Marvellous world of healing rituals - thovil - in Sri Lanka



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by Siri Ipalawatte - Australia


I made my way through narrow, twisting alleys, stepping carefully over open sewer drains as I tried to keep up with the young man who was leading me to the house where a thovil or devil dancing was being performed. Neither GPS nor Google could guide me! I was in a little village called Kananka, in the Matara District.


I could hear the drums. My mind drifted back to those early days when I had heard about villagers in southern Sri Lanka who took precautions against invisible forces such as spirits and demons against harmful powers arising from planets and constellations and against the evil eye and black magic practised by wicked people. Thovil is still a solution to several problems in some villages. If a family is having a run of bad luck or if someone is ill and all attempts to cure the patient absolutely fail, a thovil is arranged.


I finally entered a low cadjan-roofed house. Women were busy cooking over an open fire outside. Some were washing cooking utensils and water sloshed across the midula – the middle terrace of the house -- under my feet as I ascended a mud wall separating the main house from the front veranda. There sat a man, who I was told, was the master yakkadura – Gunapala gurunnanse – lord of his domain. Lean and tall, with a commanding presence despite his outfit of off-white sarong and a mended collarless T-shirt, he was a man on a mission who, with help of the other eduras, was determined to save the possessed patient.


Thovil, as a healing ritual in southern Sri Lanka, has gradually receded to remote villages and in the cities it survives secretly due to fear that the person believing its benefits might be considered superstitious.


I haven’t studied anthropology and know little about exorcism in other cultures, but I was fascinated to read the following in a book ‘Demonic possession in early modern France’ by Sarah Ferber published in 2004. It says: "In 1993, in the state of Victoria, Australia, four people went on trial for the manslaughter of a woman, Joan Vollmer. The four accused said she had died during an attempt to control and expel violent devils, which they claimed had taken over her body. To defend their use of force against demonic resistance, the council for the accused referred the court to seventeenth century exorcism in France, and indeed across Western Europe."


In Christian theology, the devil’s main task is to tempt man to reject the good way of life and accept the way of destruction and death. In Islam theology, Iblis , the personal name of the devil, is empowered to tempt the unfaithful. The devil, as the great power of evil, has also been much depicted in other religious and secular societies. At various intervals of history in Sri Lanka, particularly in the southern province, thovil and exorcism became a popular and effective tool of curing diseases caused by some demons or yakku.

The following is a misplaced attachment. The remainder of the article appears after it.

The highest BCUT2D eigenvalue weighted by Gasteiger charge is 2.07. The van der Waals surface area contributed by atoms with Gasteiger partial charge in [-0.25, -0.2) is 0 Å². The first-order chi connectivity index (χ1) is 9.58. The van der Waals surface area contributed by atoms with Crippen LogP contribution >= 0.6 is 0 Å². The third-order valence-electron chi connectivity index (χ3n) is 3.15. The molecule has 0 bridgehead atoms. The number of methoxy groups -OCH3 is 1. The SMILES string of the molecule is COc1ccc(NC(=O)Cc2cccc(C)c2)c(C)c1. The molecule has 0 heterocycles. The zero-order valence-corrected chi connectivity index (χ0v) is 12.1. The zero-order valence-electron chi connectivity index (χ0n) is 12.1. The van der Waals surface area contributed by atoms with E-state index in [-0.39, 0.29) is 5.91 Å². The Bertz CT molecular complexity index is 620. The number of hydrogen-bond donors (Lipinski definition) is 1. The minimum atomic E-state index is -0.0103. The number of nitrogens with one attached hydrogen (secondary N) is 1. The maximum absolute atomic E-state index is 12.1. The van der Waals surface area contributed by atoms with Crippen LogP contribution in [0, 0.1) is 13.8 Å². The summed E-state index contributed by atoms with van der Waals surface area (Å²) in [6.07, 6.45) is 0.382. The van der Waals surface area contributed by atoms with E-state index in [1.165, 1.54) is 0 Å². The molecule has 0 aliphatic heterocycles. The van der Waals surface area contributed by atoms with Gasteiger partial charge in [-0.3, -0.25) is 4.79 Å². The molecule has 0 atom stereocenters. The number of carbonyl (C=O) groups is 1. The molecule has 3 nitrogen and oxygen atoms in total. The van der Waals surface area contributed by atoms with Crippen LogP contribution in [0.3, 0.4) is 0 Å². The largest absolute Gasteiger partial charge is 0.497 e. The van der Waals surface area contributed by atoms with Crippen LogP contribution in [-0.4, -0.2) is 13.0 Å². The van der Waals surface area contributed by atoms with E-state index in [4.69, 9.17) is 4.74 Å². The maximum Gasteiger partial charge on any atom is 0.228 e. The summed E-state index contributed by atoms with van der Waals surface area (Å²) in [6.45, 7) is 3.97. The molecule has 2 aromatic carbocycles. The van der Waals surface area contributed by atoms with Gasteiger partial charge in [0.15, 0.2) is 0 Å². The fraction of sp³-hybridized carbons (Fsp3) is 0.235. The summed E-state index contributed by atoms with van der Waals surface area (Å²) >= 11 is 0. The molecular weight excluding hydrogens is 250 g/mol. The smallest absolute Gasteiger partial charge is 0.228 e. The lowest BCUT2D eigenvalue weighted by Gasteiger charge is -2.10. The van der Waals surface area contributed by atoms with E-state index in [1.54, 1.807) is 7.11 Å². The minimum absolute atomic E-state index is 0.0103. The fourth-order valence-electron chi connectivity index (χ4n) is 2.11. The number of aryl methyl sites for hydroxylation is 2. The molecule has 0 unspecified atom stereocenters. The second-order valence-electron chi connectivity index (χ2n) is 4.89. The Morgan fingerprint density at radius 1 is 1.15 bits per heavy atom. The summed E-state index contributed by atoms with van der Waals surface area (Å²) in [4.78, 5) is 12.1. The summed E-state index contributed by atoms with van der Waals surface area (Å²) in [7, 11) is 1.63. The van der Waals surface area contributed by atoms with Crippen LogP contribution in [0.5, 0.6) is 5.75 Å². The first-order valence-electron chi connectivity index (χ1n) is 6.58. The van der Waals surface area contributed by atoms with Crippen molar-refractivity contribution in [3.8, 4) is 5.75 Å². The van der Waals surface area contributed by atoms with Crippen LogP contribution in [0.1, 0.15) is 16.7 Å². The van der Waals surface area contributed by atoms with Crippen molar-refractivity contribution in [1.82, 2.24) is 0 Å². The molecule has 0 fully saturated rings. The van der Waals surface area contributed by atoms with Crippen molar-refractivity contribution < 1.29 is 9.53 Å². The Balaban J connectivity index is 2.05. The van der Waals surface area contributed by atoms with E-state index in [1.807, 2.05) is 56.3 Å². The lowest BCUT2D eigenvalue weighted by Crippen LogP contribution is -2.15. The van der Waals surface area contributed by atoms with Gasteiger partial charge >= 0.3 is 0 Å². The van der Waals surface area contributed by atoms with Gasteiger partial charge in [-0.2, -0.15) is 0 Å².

The chief occupant of the house took me to Gunapala gurunnanse.


"I’m a traditional yakkadura and I also do a bit of Ayurveda practice", Guanapala said, as he introduced himself. His teeth were betel stained. "The system of Ayurveda medical treatment and the thovil have strong links. It’s all I have ever known; I was born into a family of certain caste and I have no other skills."


Gunapala was just as passionate about preserving the traditional devil dancing as he was about saving his caste from turning away from their closely-knit community by assimilation into other professions. "Our ancestors believed their knowledge had been passed down to them from Prince Oddisa, a great yogi who came from Kerala. He was the one repeatedly involved in exorcism as the chief inventor of the thovil. We would like to see that our traditional skills preserved and taught at frequent thovil performances. A lot of children today don’t even know what a thovil is. So, we need to educate people.


"Thovil is a performance bordering on the mystical for not just the performer but for the audience who are instrumental in seeing the act to its successful completion."


As we talked, I noticed the world of thovil was already around us, with a beautiful structure called ‘sanniya-vidiya’ – a square construction of banana stems and coconut leaves – being decorated by a group of enthusiastic young people. This had a simple roof of leaves and a small door and was divided into different parts inside. I was told that the devil dancers entered the dancing terrace from their sanniya-vidiya and then retire in the end.


Gunapala told me that yakku caused certain diseases. For instance, Riri yakka is believed to cause diseases related to the blood circulation of humans; the Kalu yakka makes troubles to females and babies: the Mahason yakka haunts graveyards, frightens people and make them suffer from fever; and Abimana yakka is used to frighten people and causes mental ailments. According to him yakku haunt empty buildings, lonely stretches of road and junctions, wells, jungles, open plains and streams. Virtually, the only refuge is in a Buddhist temple or at home – and the latter is not always safe due to kili – impurities.